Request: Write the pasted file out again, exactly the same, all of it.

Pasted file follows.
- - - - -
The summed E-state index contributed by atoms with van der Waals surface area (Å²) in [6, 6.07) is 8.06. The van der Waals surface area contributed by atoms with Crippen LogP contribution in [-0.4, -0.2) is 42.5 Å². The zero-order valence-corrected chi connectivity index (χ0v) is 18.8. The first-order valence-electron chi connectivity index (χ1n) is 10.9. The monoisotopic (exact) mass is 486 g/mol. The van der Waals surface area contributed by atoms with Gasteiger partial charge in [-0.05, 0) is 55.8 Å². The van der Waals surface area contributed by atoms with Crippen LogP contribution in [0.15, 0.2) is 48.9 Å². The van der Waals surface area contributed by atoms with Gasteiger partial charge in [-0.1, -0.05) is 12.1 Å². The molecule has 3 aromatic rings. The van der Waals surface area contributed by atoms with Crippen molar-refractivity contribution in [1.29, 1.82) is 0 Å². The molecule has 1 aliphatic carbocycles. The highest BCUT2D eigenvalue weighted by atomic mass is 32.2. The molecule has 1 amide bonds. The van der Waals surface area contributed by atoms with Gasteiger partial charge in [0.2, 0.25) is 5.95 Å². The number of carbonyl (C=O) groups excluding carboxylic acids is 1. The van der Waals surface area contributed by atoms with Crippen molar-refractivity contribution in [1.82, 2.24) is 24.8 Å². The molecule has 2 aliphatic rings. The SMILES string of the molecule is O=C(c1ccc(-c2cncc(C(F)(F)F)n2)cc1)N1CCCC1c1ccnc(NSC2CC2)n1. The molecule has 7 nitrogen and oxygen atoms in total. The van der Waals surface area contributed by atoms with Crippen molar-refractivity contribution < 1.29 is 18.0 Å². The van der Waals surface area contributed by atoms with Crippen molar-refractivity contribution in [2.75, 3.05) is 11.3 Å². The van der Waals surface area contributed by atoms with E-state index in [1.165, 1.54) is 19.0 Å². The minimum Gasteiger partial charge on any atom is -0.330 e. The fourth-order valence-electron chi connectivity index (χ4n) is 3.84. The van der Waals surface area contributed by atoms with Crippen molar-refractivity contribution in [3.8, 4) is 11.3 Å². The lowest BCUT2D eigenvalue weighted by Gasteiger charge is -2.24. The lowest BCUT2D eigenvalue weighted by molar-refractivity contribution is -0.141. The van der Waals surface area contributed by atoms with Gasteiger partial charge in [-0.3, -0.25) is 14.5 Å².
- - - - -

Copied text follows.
The summed E-state index contributed by atoms with van der Waals surface area (Å²) in [6, 6.07) is 8.06. The van der Waals surface area contributed by atoms with Crippen LogP contribution in [-0.4, -0.2) is 42.5 Å². The zero-order valence-corrected chi connectivity index (χ0v) is 18.8. The first-order valence-electron chi connectivity index (χ1n) is 10.9. The monoisotopic (exact) mass is 486 g/mol. The van der Waals surface area contributed by atoms with Gasteiger partial charge in [-0.05, 0) is 55.8 Å². The van der Waals surface area contributed by atoms with Crippen LogP contribution in [0.15, 0.2) is 48.9 Å². The van der Waals surface area contributed by atoms with Gasteiger partial charge in [-0.1, -0.05) is 12.1 Å². The molecule has 3 aromatic rings. The van der Waals surface area contributed by atoms with Crippen molar-refractivity contribution in [1.29, 1.82) is 0 Å². The molecule has 1 aliphatic carbocycles. The highest BCUT2D eigenvalue weighted by atomic mass is 32.2. The molecule has 1 amide bonds. The van der Waals surface area contributed by atoms with Gasteiger partial charge in [0.2, 0.25) is 5.95 Å². The number of carbonyl (C=O) groups excluding carboxylic acids is 1. The van der Waals surface area contributed by atoms with Crippen molar-refractivity contribution in [1.82, 2.24) is 24.8 Å². The molecule has 2 aliphatic rings. The SMILES string of the molecule is O=C(c1ccc(-c2cncc(C(F)(F)F)n2)cc1)N1CCCC1c1ccnc(NSC2CC2)n1. The molecule has 7 nitrogen and oxygen atoms in total. The van der Waals surface area contributed by atoms with Crippen molar-refractivity contribution < 1.29 is 18.0 Å². The van der Waals surface area contributed by atoms with Crippen molar-refractivity contribution in [2.75, 3.05) is 11.3 Å². The van der Waals surface area contributed by atoms with E-state index in [1.165, 1.54) is 19.0 Å². The minimum Gasteiger partial charge on any atom is -0.330 e. The fourth-order valence-electron chi connectivity index (χ4n) is 3.84. The van der Waals surface area contributed by atoms with Crippen molar-refractivity contribution in [3.8, 4) is 11.3 Å². The lowest BCUT2D eigenvalue weighted by Gasteiger charge is -2.24. The lowest BCUT2D eigenvalue weighted by molar-refractivity contribution is -0.141. The van der Waals surface area contributed by atoms with Gasteiger partial charge in [-0.3, -0.25) is 14.5 Å².